Although Chris Herting comes from a strong mountain bike background, his 3D road bikes are among the classiest we’ve seen. For six years Chris was the lead frame designer and director of R&D at Yeti Cycles, where he was responsible for designing the national and world championship winning bikes ridden by Juli Furtado and John Tomac. In 1992 Chris started his own bike company in a small shop in Durango, Colorado. What do we think is the coolest thing about Chris? How about the fact that he’s ridden 25 consecutive Solvang Centuries.
Road Bike Action: How did you get started?
Chris Herting: I built my first bike when I was 12 years old. It was a BMX bike and I cut apart an old 10-speed and used the lighter tubing and copied the geometry from my Gary Littlejohn frame. I built a fixture, coped the tubes with a file and had my dad weld it together. It was sweet until it broke! That was my first important lesson as an aspiring frame builder–lighter is not always better! Our garage had all the tools I needed to do stuff like this: welders, drill press, files, torch. I quickly grew to over 6' tall so my passion for bicycle riding was getting a bit cramped so I started building my own frames.
RBA: What’s the appeal to it for you?
CH: My appeal to building custom bikes is being able to make someone’s riding experience better by taking the time to find out what they need to make that happen. I love getting e-mails or calls from customers after the first ride.
RBA: Who is your favorite bike builder?
CH: The favorite bike builder that I know is John Slawta at Land Shark. I have known him for years and I have always admired the way he does things. Like myself, he is a one-person operation and he’s very efficient and clever at building certain tools and fixtures to make the process faster and easier.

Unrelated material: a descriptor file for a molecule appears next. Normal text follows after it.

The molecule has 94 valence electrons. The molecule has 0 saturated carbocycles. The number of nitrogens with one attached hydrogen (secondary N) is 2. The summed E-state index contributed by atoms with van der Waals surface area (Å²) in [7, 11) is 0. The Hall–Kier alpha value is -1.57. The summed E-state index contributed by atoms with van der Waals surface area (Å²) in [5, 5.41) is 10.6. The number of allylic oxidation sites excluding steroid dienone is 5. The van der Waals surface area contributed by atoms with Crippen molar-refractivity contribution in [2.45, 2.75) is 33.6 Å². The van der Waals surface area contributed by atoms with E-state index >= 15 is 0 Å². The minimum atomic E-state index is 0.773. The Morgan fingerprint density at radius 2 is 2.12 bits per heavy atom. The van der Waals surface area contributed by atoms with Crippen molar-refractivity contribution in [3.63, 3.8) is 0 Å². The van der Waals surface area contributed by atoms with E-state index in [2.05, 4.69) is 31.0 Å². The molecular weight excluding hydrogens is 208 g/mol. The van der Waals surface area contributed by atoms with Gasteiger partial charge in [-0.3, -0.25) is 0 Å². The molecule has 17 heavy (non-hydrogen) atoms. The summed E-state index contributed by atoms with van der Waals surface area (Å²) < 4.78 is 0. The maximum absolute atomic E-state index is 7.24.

RBA: What’s your current frame material of choice?
CH: My current material is Easton Scandium with bonded carbon stays. Being a small company it’s hard to do full carbon in custom geometry. Since I don’t offer Small, Medium or Large frames, I have to be able to build custom frames in the most cost effective manner. Scandium is stronger than regular aluminum so you can run thinner walls and bring down the wall thickness which can improve ride quality
RBA: What is the most important thing someone shopping for a new frame should consider?
CH:The most important thing is to ask is if it will enhance their riding experience? Will it fit me like it was made for me and not based on some average? Can I get the water bottle cages put somewhere that I can reach them with my short arms and sore back?
RBA: Is steel real?
CH: Steel is real, real heavy! Steel definitely has its place, the technology has improved as did the ride, but the higher end steel has become so expensive and harder to fabricate with that I have a hard time dealing with this and still ending up with a heavier frame that can rust through. I offer steel bikes but only in the medium range Columbus LIFE tubeset. Not super thin wall, but it has so much more durability than the thinner wall steel. It’s also easier to work with and doesn’t fail catastrophically.
RBA: Is there a particular ride quality you try to achieve with your frames?
CH: I try to build frames that are comfortable and go straight with no hands! I try to make the frames with torsional stiffness for good power transfer but also good vertical compliance to help make a long ride more enjoyable. A lot of production frames today have tall narrow aero shape tubes which is 180 degrees from what a good riding bike needs. The tall narrow tubes have less torsion resistance and a harsher vertical ride. But they do look cool!